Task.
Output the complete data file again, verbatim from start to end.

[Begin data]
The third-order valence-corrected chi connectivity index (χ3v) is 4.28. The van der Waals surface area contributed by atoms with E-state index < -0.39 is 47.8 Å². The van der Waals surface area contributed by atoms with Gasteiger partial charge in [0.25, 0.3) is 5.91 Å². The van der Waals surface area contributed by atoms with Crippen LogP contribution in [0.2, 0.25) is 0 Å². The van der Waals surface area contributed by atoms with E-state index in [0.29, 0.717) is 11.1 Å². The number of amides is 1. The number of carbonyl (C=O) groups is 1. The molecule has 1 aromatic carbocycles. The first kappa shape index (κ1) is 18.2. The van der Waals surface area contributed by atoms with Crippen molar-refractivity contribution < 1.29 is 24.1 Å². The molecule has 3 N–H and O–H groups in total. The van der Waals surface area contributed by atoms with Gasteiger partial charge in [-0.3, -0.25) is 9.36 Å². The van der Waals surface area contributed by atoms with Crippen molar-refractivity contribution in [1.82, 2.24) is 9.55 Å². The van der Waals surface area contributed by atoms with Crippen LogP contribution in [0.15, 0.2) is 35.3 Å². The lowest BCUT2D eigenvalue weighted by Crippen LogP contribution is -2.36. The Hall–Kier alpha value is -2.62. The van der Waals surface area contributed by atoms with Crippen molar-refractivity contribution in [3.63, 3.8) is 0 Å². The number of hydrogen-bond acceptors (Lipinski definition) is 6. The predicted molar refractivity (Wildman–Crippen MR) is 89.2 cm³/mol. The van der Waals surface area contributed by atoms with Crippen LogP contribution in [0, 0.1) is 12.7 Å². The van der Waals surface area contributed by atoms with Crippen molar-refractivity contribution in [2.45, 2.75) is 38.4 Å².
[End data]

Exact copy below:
The third-order valence-corrected chi connectivity index (χ3v) is 4.28. The van der Waals surface area contributed by atoms with E-state index < -0.39 is 47.8 Å². The van der Waals surface area contributed by atoms with Gasteiger partial charge in [0.25, 0.3) is 5.91 Å². The van der Waals surface area contributed by atoms with Crippen LogP contribution in [0.2, 0.25) is 0 Å². The van der Waals surface area contributed by atoms with E-state index in [0.29, 0.717) is 11.1 Å². The number of amides is 1. The number of carbonyl (C=O) groups is 1. The molecule has 1 aromatic carbocycles. The first kappa shape index (κ1) is 18.2. The van der Waals surface area contributed by atoms with Crippen molar-refractivity contribution < 1.29 is 24.1 Å². The molecule has 3 N–H and O–H groups in total. The van der Waals surface area contributed by atoms with Gasteiger partial charge in [-0.3, -0.25) is 9.36 Å². The van der Waals surface area contributed by atoms with Crippen molar-refractivity contribution in [1.82, 2.24) is 9.55 Å². The van der Waals surface area contributed by atoms with Crippen LogP contribution in [0.15, 0.2) is 35.3 Å². The lowest BCUT2D eigenvalue weighted by Crippen LogP contribution is -2.36. The Hall–Kier alpha value is -2.62. The van der Waals surface area contributed by atoms with Crippen molar-refractivity contribution in [3.63, 3.8) is 0 Å². The number of hydrogen-bond acceptors (Lipinski definition) is 6. The predicted molar refractivity (Wildman–Crippen MR) is 89.2 cm³/mol. The van der Waals surface area contributed by atoms with Crippen LogP contribution in [0, 0.1) is 12.7 Å². The van der Waals surface area contributed by atoms with Crippen molar-refractivity contribution in [2.45, 2.75) is 38.4 Å².